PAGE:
Irene Ly: Food pantry strengthens GW’s focus on accessibility

The concept of “hunger” may seem distant to some GW students. They may not think hunger is a common problem on college campuses, where the “freshman 15” is an infamous concept. But food insecurity — which means not having access to enough nutritious, safe food, according to the United States Department of Agriculture — is becoming more prevalent on campuses across the U.S.

Three million college students per year visit food pantries to avoid going hungry, NPR reported. And in response to that striking statistic, GW opened a food pantry in District House this month — joining more than 300 universities across the country that offer pantries to students.

Media Credit: Hatchet File Photo
Irene Ly

It’s encouraging that officials took action to help food-insecure students. Opening a food pantry demonstrates that although GW tends to attract wealthier students because of its price tag, officials are aware that some students have a hard time making ends meet — for short or for long periods of time.

The University has been making efforts to increase GW’s accessibility to low-income students, most notably by adopting a test-optional policy last year, which resulted in an increased number of applications from first-generation and “underrepresented multicultural students.” Officials have also prioritized increasing financial aid for students. However, the obstacles for these students don’t end with the admissions process. Opening a food pantry fits in with GW’s other accessibility initiatives because it will encourage low-income students to enroll after they are accepted.

Many college students have to work to pay for their own personal expenses, for part their tuitions or their housing costs. A study done by Georgetown University’s Center on Education and the Workforce found in the last 25 years, more than 70 percent of college students have worked while attending school. Many of those students may come from lower-income backgrounds, making the concept of asking their parents for money not an option.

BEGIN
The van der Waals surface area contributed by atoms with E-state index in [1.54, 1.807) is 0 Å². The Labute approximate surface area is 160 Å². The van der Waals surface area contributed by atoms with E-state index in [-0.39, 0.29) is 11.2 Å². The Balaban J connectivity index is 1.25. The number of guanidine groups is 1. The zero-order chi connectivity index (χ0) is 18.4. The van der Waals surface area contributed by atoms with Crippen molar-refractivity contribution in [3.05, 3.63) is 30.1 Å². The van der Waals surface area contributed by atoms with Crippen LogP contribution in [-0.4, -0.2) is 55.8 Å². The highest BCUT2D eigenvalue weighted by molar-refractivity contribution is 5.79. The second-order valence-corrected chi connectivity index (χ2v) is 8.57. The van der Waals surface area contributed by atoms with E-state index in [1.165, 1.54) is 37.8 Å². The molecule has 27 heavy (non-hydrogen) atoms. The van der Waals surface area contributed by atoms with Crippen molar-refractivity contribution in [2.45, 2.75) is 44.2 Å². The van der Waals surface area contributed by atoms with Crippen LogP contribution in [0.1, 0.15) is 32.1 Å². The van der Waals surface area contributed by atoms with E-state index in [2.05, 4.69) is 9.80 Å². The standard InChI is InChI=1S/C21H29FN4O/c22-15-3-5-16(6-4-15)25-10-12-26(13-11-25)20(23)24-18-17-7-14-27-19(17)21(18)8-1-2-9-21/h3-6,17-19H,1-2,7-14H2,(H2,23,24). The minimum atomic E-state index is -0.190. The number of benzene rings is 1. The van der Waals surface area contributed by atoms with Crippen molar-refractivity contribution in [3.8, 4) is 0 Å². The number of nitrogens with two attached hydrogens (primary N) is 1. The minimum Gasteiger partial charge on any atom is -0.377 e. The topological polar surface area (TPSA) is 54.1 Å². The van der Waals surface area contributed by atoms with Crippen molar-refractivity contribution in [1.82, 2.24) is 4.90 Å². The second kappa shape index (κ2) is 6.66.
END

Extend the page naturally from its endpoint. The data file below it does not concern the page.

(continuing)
Food insecurity involves more than just a growling stomach. Students who deal with food insecurity do not have enough money to buy food and might be forced to choose between eating and buying textbooks. These worries could ultimately affect their concentration. In a survey done by researchers at The Ohio State University, 34 percent of first-year students and 38 percent of seniors reported that economic concerns interfered with their academic performance.

Media Credit: Cartoon by Lauren Roll
Cartoon by Lauren Roll

And it’s clear that students who already attend GW needed this resource: At least 21 students have already said that they are in need of food and would use the pantry. That may not sound like a lot compared to the number of students enrolled at the University, but there are likely more students who need this resource who aren’t yet ready to admit it or who haven’t heard about it.

The timing of the food pantry’s opening is especially helpful because GW currently doesn’t offer a main dining hall, and the food vendors in District House haven’t opened yet. With fewer available affordable food options, students in need of healthy and affordable food don’t have anywhere to go.

Being able to afford to not only eat but eat nutritious food can be especially challenging for some students. Fruits and vegetables are expensive, especially when Whole Foods is the closest grocery store to the Foggy Bottom campus. Access to an on campus food pantry will make it possible for students to stay healthy even when money is tight.

Students pursuing higher education should never fear going hungry or worry so much about their finances that they can’t concentrate in class. The new food pantry can adequately feed students and attract more low-income students.

Irene Ly, a junior majoring in psychology, is the Hatchet’s contributing opinions editor. Want to respond to this piece? Submit a letter to the editor.

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